Alberto Pelaez Serrano is an experienced ultramarathon runner. He has won twelve ultramarathons and marathons – including the high profile ‘Ultramarathon of Lanzarote’ three times. He has the speed record for ascending and descending the Toubkal Mountain in Morocco – that’s 4167 metres of height gain.
Alberto has also done long-distance cycling, completing the Transpirenaica, a 657 km route across the Pyrenees. The route has 15,000 metres of height gain, and is done in one 42 hour stage. He has also completed a course from the north to the south of Spain in a 1067 km course, which he completed in 54 hours.
In 2018 he entered the 100km Rincon de la Vieja in Costa Rica and won by 15 minutes.
“My favorite races have been the ‘Ultramarathon of Lanzarote’ which I won 3 years in a row”, Alberto told us. “And the ‘Ultramaratón del 10.000 del Soplao’ which I also won twice. Another one of my favourites is definitely the ‘CCC Courmayer Chamonix Champex’ which I did a top ten in, with many professional runners.”
- Speed record for the climb and descend of Toubkai Mountain
- Three time winner of Ultramarathon of Lanzarote
- Completed extreme cycling events across the Pyrenees and North to South borders of Spain
In 2008 Alberto turned vegetarian and in 2011 he became fully vegan. “I am totally vegan and whenever I travel, I manage to find food that doesn’t have any animal products in it” he says. “It is always simple to eat out and if there is no option, then I eat the typical menu of chips, salad and fruit.”
Alberto turned vegan as he became aware of the cruelty of the animal farming industries. “My motivation for going vegan was always the animals. When I became conscious of the suffering and exploitation that they go through, I realized that changing my lifestyle and becoming a vegan was the least I could do for them.”
“I have always considered myself as an animal lover, as my mother did teach me how to respect animals from a young age. But curiously, we still ate them, not knowing that there was another option, as many people do believe. Everything changed after visiting a small town in China as I witnessed the dog meat trade and how the animals were treated. From that moment I realized that what I was doing in consuming other animals, was exactly the same as what was occurring to the dogs in that place.”
The vegan diet is more than enough to sustain the demands that Alberto places on his body. “I usually train in the mountains, doing approximately 150km a week and also by bike, doing 200km weekly. Obviously this depends on what I am aiming for. Sometimes I work out in the gym as well.”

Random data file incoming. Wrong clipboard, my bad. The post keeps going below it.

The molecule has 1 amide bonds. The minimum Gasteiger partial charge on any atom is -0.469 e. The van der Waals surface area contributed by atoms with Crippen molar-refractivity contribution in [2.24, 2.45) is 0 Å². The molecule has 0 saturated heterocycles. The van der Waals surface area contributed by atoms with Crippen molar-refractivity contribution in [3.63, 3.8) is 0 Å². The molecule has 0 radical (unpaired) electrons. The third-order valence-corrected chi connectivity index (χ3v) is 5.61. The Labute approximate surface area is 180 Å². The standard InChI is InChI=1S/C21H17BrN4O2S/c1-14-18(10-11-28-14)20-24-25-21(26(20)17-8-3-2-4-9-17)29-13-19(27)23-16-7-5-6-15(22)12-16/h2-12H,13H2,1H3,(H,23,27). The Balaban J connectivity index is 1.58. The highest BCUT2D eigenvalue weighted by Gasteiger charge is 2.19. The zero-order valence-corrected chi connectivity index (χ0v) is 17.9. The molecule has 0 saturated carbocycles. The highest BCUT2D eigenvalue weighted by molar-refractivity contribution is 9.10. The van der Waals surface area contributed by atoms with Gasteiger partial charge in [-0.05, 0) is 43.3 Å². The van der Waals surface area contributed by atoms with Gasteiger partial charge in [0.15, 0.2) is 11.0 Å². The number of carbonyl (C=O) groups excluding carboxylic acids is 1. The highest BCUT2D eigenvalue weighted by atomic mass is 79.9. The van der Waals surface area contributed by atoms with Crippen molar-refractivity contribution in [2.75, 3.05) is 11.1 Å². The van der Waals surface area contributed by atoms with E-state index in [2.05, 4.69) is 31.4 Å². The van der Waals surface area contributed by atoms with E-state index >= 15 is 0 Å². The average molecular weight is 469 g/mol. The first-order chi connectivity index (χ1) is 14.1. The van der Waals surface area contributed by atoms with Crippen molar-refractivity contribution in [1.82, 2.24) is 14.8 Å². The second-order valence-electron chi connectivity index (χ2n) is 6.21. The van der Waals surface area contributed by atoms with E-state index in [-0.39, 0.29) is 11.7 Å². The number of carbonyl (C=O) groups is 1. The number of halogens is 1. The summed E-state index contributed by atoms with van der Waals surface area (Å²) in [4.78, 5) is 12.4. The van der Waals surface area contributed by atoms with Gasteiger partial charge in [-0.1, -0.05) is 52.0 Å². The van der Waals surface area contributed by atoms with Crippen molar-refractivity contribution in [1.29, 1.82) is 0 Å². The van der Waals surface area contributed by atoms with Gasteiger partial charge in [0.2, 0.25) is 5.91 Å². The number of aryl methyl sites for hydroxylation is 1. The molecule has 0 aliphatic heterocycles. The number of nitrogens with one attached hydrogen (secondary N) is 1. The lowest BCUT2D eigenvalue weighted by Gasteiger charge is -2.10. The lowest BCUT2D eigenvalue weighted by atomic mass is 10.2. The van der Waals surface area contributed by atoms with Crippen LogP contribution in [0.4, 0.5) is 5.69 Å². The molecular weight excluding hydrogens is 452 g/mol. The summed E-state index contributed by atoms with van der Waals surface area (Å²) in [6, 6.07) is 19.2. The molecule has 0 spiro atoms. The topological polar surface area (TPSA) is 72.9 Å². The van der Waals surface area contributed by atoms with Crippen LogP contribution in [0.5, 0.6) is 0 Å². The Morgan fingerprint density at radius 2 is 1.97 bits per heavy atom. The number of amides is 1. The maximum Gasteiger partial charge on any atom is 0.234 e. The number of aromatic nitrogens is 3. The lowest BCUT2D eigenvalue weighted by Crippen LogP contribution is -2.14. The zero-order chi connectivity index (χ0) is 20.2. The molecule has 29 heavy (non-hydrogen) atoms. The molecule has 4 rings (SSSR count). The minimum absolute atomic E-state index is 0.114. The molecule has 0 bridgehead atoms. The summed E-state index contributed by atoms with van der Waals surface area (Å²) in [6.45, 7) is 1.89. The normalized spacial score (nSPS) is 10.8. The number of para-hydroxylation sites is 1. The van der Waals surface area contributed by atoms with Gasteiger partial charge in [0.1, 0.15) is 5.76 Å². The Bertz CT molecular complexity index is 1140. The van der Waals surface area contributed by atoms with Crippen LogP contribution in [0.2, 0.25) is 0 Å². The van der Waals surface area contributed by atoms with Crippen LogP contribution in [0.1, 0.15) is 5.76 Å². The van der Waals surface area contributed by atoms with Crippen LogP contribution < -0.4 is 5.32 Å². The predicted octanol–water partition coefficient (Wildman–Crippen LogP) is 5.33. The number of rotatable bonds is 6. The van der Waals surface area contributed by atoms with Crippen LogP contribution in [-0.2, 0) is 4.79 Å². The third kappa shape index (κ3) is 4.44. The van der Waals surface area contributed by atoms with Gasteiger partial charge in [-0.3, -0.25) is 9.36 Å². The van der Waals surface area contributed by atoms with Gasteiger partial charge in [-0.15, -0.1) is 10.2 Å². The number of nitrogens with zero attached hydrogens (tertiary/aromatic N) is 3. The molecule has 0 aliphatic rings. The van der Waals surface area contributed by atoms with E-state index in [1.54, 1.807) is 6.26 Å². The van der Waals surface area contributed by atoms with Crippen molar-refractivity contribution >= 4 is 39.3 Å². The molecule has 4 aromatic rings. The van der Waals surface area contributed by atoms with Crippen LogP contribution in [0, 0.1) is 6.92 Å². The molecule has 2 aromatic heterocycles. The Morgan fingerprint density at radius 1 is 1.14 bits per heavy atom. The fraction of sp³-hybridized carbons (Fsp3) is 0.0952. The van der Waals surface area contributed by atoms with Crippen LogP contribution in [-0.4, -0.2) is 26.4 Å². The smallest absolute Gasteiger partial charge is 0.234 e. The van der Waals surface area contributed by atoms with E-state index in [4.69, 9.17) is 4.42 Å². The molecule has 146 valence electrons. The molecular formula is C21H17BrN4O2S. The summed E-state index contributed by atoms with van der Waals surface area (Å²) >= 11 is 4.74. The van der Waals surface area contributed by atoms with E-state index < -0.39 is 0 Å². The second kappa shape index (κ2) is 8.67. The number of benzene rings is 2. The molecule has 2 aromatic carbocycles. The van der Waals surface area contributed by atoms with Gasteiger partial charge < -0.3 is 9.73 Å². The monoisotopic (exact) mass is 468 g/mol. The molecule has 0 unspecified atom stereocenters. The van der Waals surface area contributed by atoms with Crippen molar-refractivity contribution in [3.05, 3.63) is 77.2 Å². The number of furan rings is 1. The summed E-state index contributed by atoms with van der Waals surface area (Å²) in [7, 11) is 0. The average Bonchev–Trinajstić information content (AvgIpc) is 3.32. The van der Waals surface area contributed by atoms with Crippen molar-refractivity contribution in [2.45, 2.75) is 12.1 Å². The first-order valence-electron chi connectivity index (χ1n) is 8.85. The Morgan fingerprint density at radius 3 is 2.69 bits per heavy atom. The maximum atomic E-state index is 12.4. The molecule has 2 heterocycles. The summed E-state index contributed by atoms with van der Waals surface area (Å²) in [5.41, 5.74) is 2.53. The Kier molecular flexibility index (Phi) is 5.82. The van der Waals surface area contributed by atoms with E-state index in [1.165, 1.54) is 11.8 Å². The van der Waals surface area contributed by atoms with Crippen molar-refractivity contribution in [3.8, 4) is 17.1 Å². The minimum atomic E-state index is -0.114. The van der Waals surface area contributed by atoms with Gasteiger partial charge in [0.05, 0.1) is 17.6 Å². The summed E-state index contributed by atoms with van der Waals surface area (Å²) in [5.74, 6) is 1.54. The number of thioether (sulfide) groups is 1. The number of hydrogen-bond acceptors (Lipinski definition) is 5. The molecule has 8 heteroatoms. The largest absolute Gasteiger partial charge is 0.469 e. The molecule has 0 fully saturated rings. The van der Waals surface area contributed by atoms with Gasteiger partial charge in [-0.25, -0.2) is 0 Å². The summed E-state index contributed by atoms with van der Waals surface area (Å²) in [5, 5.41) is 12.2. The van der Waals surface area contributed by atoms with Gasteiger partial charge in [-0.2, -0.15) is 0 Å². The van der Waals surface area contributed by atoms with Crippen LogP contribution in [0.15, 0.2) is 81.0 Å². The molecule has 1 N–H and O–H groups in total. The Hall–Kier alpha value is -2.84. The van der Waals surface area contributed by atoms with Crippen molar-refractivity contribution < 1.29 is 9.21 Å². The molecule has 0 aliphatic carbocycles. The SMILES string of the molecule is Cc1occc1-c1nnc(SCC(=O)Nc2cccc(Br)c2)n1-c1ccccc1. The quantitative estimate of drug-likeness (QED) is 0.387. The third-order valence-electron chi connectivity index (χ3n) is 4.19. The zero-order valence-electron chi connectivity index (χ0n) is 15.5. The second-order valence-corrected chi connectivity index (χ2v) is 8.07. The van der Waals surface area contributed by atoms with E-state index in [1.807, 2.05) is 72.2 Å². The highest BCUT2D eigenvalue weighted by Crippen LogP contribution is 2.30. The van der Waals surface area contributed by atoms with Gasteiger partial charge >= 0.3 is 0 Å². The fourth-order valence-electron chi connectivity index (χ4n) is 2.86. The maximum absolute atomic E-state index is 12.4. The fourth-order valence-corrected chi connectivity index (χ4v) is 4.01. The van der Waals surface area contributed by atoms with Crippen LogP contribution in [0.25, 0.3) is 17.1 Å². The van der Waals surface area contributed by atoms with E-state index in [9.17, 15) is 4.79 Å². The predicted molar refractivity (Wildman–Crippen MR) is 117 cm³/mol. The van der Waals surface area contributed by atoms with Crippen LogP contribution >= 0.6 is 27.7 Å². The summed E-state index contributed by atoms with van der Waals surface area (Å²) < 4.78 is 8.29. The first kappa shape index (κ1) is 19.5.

Fuelling the distances
“My diet is mostly based on fruits, vegetables, legumes, grains and nuts. I love the typical Spanish stews but in vegan version and also Indian cuisine which does come with a lot of vegan options.”
In addition to adopting veganism, Alberto also promotes veganism through his running.
“I have achieved more than twelve victories in different ultramarathons and marathons. In each one of them I have had the opportunity to show my ‘I don’t eat animals / No Como Animales’ message on my t-shirt on the podium.”
Both of his extreme cycling events were fundraisers for farm animal sanctuaries. Over the two events, Alberto and his friends raised €11,000, which he is very pleased with.
With so much achieved, it is perhaps not surprising that Alberto doesn’t have his veganism challenged. He is also part of a growing vegan movement in Spain.
“Fortunately, I have many vegan friends who train along with me. An there are many others who aren’t vegan but do not see it as an issue, due to our good results in training and in races.”
When we caught up with Alberto he had plenty more planned. “I am looking forward to an event in June , which is to try and beat the record of ‘Camino de Santiago’ in Spain, running 800km in less than 7 days. I will also carry on competing in ultramarathons, such as in the ’North Face Challenge Costa Rica’ in May  and ‘CCC’ in Mont Blanc in September.
“My principal motivation is to raise awareness about respecting animals by not consuming or exploiting them, through the sports I do. Especially when up on the podium. I never forget to wear my t-shirt with the ‘I don’t eat animals / No Como Animales’ message on it, to erase false myths about vegans being weak or having protein deficiency.”